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I want to write the following sentence: 'Despite the growing attention of the research community, however, there exist several open issues.' I am, however, not sure about the right preposition.

'attention of' is probably not an option but is it better to say here 'attention from' or 'attention in'? Leo tells me that, in general, it should be 'attention from'. But I wonder if in the case of a community, as in the example, it should not be 'attention in'?

  • Attention from treats the attention as coming from the community, which is located outside of whatever is being attended to (which, by the way, is not mentioned here, so it might clarify matters to refer to it). Attention in treats the community as a container, and the attention is located there, along with the members; again, the focus of the attention is unmentioned. Which one you use depends on which way you're looking at the "research community" in relation to your mcguffin. It's a metaphor. – John Lawler Sep 30 '13 at 15:13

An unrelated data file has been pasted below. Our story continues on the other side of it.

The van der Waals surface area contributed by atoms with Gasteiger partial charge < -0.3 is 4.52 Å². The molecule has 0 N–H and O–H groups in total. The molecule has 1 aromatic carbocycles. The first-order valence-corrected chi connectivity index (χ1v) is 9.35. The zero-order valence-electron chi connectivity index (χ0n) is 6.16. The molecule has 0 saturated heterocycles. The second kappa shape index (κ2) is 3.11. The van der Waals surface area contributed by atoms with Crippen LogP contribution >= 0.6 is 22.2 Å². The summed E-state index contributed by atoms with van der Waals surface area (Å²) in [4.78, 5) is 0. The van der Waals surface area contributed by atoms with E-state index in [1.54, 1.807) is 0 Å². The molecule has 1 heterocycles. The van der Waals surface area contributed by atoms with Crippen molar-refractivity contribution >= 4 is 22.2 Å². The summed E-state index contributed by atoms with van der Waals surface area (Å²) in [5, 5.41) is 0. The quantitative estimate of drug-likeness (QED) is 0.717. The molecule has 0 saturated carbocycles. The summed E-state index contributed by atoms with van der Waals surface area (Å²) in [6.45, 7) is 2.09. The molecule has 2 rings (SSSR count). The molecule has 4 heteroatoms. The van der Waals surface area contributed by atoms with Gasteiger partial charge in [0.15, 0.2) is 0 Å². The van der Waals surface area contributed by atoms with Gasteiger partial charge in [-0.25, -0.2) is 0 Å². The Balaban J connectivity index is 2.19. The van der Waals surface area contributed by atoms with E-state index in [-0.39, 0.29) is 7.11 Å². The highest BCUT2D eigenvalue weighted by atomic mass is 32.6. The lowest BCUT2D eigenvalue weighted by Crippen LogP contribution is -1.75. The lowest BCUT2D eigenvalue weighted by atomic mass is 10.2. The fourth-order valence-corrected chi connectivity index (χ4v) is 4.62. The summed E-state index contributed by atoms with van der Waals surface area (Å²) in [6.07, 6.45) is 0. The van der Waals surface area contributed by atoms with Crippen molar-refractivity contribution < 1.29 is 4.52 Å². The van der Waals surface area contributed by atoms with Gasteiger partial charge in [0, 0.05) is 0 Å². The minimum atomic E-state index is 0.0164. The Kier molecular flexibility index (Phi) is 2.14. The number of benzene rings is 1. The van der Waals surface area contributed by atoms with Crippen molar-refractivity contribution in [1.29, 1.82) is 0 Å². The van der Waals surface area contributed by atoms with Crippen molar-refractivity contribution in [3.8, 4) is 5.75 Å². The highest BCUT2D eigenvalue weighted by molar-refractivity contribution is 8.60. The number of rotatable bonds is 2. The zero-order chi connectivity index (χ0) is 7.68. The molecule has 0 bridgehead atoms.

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It's fine as it is. (Attention from might have been appropriate if you'd omitted the definite article before growing.)

  • Sorry, I am confused. You say that it's fine as it is but I'm using 'of' in the question. But then you say that in order to use 'of' I have to omit the article. I don't understand... – Konstantin Sep 30 '13 at 15:30
  • Sorry, my mistake. Answer now amended. – Barrie England Sep 30 '13 at 16:51

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